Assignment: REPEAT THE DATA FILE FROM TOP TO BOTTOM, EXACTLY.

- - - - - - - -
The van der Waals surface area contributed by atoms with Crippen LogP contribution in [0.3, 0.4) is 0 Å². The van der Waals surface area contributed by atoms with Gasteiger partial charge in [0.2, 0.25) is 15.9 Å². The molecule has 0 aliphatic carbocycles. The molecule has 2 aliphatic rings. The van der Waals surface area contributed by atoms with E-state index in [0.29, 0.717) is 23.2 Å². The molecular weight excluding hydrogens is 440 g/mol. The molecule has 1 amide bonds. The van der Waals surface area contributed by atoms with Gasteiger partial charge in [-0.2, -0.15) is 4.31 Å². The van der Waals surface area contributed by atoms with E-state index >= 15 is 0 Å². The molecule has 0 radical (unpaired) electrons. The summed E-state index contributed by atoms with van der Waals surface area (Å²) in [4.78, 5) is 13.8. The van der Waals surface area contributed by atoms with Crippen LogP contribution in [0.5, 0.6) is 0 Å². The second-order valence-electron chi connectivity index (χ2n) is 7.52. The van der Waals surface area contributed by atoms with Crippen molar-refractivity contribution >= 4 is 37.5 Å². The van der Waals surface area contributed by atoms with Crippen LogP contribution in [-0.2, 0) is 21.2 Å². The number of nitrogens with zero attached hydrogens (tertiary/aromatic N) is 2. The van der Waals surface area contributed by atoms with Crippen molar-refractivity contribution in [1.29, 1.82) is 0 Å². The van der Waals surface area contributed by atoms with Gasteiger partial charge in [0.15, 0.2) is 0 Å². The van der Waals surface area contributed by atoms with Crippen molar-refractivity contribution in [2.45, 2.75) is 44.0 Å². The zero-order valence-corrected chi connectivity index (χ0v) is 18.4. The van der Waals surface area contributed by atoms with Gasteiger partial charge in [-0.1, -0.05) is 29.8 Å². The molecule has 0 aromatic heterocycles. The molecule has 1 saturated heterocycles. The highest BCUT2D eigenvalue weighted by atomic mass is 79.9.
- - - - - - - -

The van der Waals surface area contributed by atoms with Crippen LogP contribution in [0.3, 0.4) is 0 Å². The van der Waals surface area contributed by atoms with Gasteiger partial charge in [0.2, 0.25) is 15.9 Å². The molecule has 0 aliphatic carbocycles. The molecule has 2 aliphatic rings. The van der Waals surface area contributed by atoms with E-state index in [0.29, 0.717) is 23.2 Å². The molecular weight excluding hydrogens is 440 g/mol. The molecule has 1 amide bonds. The van der Waals surface area contributed by atoms with Gasteiger partial charge in [-0.2, -0.15) is 4.31 Å². The van der Waals surface area contributed by atoms with E-state index >= 15 is 0 Å². The molecule has 0 radical (unpaired) electrons. The summed E-state index contributed by atoms with van der Waals surface area (Å²) in [4.78, 5) is 13.8. The van der Waals surface area contributed by atoms with Crippen LogP contribution in [0.5, 0.6) is 0 Å². The second-order valence-electron chi connectivity index (χ2n) is 7.52. The van der Waals surface area contributed by atoms with Crippen molar-refractivity contribution >= 4 is 37.5 Å². The van der Waals surface area contributed by atoms with Crippen LogP contribution in [-0.2, 0) is 21.2 Å². The number of nitrogens with zero attached hydrogens (tertiary/aromatic N) is 2. The van der Waals surface area contributed by atoms with Crippen molar-refractivity contribution in [1.29, 1.82) is 0 Å². The van der Waals surface area contributed by atoms with Gasteiger partial charge in [0.15, 0.2) is 0 Å². The van der Waals surface area contributed by atoms with Crippen molar-refractivity contribution in [2.45, 2.75) is 44.0 Å². The zero-order valence-corrected chi connectivity index (χ0v) is 18.4. The van der Waals surface area contributed by atoms with Gasteiger partial charge in [-0.1, -0.05) is 29.8 Å². The molecule has 0 aromatic heterocycles. The molecule has 1 saturated heterocycles. The highest BCUT2D eigenvalue weighted by atomic mass is 79.9.